Young Jean Lee

Young Jean Lee is a writer and director who has been called “the most adventurous downtown playwright of her generation” by the New York Times and “one of the best experimental playwrights in America” by Time Out New York. She has written and directed nine shows in New York with Young Jean Lee's Theater Company and toured her work to over thirty cities around the world. She is a resident filmmaker at the Wooster Group, she’s made an album, We’re Gonna Die, with her band Future Wife, and she’s directed the short film Here Come the Girls (Locarno International Film Festival, Sundance Film Festival). Her plays have been published by Theatre Communications Group (Songs of the Dragons Flying to Heaven and Other Plays, The Shipment and Lear) and by Samuel French (Three Plays by Young Jean Lee). She is currently under commission from Lincoln Center Theater, Playwrights Horizons, and the Oregon Shakespeare Festival, and recently completed a screenplay commission for Plan B/Paramount Pictures. She has received grants from the Foundation for Contemporary Arts, Creative Capital, NYFA, NEA, NYSCA, the Jerome Foundation, the Greenwall Foundation, and the Rockefeller MAP Foundation. She is also the recipient of two OBIE awards, the Festival Prize of the Zuercher Theater Spektakel, a 2010 Prize in Literature from the American Academy of Arts and Letters, a 2011 Guggenheim Fellowship, a 2012 Doris Duke Artist Award, and a 2013 Doris Duke Artist Residency. She is currently working on her new show, STRAIGHT WHITE MEN, which will premiere at the Wexner Center and Public Theater in 2014, as well as her second short film, A Meaning Full Life, starring Paul Lazar, Wallace Shawn, and Kate Valk.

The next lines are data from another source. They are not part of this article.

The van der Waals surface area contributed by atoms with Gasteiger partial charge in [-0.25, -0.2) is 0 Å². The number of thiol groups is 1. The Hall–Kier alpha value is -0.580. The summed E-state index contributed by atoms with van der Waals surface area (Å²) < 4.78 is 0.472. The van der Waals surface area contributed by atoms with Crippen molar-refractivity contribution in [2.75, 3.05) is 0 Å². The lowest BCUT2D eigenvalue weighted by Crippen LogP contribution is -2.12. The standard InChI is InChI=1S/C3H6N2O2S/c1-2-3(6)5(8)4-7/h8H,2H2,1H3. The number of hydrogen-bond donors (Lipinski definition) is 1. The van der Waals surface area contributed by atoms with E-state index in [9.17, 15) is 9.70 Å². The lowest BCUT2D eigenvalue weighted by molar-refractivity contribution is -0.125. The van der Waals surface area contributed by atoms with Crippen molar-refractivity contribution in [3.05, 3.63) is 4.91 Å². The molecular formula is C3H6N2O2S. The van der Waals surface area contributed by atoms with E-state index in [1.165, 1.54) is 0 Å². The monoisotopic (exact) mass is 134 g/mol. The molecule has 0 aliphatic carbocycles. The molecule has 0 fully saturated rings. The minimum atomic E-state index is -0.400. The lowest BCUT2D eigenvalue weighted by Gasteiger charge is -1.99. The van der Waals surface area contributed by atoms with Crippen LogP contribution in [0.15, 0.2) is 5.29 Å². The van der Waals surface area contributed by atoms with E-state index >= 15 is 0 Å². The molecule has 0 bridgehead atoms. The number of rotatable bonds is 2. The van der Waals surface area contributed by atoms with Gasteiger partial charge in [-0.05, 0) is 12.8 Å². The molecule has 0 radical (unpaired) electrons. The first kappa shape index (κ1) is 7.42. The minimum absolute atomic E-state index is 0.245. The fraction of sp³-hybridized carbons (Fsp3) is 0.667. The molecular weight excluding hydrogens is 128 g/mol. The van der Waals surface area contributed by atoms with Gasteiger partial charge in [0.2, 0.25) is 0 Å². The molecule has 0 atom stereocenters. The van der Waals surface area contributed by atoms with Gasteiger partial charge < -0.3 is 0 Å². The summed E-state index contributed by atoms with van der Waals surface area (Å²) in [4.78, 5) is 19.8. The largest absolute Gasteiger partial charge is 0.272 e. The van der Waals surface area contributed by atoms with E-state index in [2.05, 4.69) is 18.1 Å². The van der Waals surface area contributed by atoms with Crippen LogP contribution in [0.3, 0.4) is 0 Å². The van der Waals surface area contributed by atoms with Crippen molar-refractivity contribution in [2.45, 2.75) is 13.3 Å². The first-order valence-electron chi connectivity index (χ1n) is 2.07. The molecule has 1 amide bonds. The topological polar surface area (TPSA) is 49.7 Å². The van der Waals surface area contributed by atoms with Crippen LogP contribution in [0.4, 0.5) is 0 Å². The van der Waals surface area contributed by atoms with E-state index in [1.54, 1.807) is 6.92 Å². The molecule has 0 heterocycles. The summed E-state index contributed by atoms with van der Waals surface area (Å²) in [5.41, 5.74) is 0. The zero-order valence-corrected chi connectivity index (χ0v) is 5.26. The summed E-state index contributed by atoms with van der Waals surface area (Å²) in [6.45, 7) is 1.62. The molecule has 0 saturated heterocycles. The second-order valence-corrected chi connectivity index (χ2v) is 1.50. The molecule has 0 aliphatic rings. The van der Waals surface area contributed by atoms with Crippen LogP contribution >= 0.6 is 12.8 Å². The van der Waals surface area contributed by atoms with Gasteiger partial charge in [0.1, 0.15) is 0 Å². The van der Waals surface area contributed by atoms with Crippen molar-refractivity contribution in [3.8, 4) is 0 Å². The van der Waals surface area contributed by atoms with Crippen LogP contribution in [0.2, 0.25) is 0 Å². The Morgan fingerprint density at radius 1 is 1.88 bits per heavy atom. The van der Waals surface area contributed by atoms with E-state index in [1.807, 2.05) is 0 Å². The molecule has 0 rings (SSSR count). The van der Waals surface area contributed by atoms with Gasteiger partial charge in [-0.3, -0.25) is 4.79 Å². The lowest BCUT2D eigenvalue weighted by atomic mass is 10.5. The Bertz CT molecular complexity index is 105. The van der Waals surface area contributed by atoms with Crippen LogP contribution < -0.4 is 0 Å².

“Young Jean Lee is, hands down, the most adventurous downtown playwright of her generation.” – The New York Times

“She offers the pleasure of brazen theatrical inventiveness.” – The New Yorker


THE SHIPMENT

Playwright and director Young Jean Lee and a cast of 5 African-American performers create an unsettling terrain of well-trodden stereotypes that dare audiences to laugh as they consider their own preconceptions about race and culture. One of the leading and most provocative voices in American contemporary theater, Lee pushes herself to new artistic heights as she confronts her fear about creating an ethnic identity play through the lens of a “black identity politics show.”